Pfizer has terminated its five-year-old partnership with CytomX Therapeutics to use its Probody™ drug-development platform to develop and commercialize several antibody–drug conjugates (ADCs) for cancer, CytomX has acknowledged.

That partnership was originally envisioned to pay CytomX up to $635 million-plus, including milestone payments and royalties.

In announcing full-year 2017 financial results yesterday, CytomX said Pfizer notified the company on Tuesday of its intent to end the companies’ research collaboration, option, and license agreement.

The companies agreed to develop up to four Probody–drug conjugates (PDCs), which according to CytomX are ADCs engineered to combine cytotoxic agents with masked “Probodies”—fully recombinant, masked antibodies that remain inert in healthy tissue but are activated specifically in tumors and other disease microenvironments.

None of the programs in CytomX’s collaboration with Pfizer ever advanced into clinical phases. The first program was a PDC designed to target epidermal growth factor receptor (EGFR), but Pfizer ended that program earlier, returning rights to CytomX.

Pfizer also previously declined its option to select a fourth target by letting that option lapse in May 2016, leaving the companies with EGFR and two other undisclosed target programs.

“In the termination letter, Pfizer indicated that it was terminating the collaboration agreement because it had decided not to pursue the two targets it had previously selected for development, which were the last two remaining programs under the collaboration agreement,” CytomX disclosed in its Form 10-K Annual Report for 2017, filed yesterday. 

As a result, CytomX added, it will no longer be eligible to receive up to $263.5 million in milestone payments consisting of:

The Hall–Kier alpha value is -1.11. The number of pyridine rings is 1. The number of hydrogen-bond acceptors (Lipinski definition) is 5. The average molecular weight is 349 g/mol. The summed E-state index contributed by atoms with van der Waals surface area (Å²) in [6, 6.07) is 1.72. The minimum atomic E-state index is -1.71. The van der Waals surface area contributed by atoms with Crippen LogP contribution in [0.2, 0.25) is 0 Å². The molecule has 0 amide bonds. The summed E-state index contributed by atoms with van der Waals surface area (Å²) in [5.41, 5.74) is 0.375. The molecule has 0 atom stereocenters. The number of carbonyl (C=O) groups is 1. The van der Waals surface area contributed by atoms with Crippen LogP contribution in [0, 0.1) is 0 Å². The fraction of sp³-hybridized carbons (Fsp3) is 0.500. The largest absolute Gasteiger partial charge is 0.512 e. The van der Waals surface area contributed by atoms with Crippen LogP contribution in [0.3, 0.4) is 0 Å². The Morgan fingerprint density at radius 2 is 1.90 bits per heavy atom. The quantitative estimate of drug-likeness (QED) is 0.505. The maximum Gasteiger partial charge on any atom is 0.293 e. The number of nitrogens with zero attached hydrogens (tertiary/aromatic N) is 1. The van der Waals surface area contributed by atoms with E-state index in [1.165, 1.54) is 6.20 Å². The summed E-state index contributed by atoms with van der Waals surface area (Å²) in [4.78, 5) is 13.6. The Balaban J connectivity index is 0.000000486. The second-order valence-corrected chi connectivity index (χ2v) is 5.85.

• Up to $4.5 million upon exercise of the license options
  • Up to $38 million from the achievement of development milestones for the research target programs
  • Up to $101 million in milestone payments for the first commercial sale in various territories for up to three indications per research target program, and
  • Up to $120 million in sales milestones payments for the research target programs. 

Up-to-$635M Alliance Launched in 2013

Pfizer agreed to pay CytomX $25 million when the companies launched their partnership in June 2013. The $25 million consisted of up-front cash, as well as research reimbursement and payments tied to achieving preclinical milestones.

Pfizer also agreed to pay CytomX up to $610 million tied to achieving regulatory and sales milestones, plus tiered royalties reaching double digits on potential future sales.

Last year, CytomX said it will pursue development of a treatment targeting EGFR—an oncology target expressed on multiple human cancer types—as part of the up-to-$1.465 billion-plus collaboration it launched with Amgen in October 2017.

That partnership calls for the companies to codevelop a CytomX Probody T-cell-engaging bispecific antibody. At the time, CytomX cited preclinical studies showing that its Probody versions of EGFRxCD3 bispecific therapeutics induced tumor regressions and increased the therapeutic window for the cancer target.

Amgen was one of two biopharma giants to launch or expand collaborations with CytomX last year. The other was Bristol-Myers Squibb (BMS), which last year agreed to pay CytomX $200 million upfront to add up to eight new candidates to an up-to-$1.2 billion Probody therapeutics collaboration launched in 2014

Under the expanded partnership, BMS also agreed to pay CytomX up to $448 million in additional development, regulatory, and sales milestones for each collaboration target, plus tiered royalties on future product sales by BMS.


Previous articleDiarrheal Disease Protection May Literally Be within Spitting Distance
Next articleAlzheimer’s Amyloid Gets Immune System Trim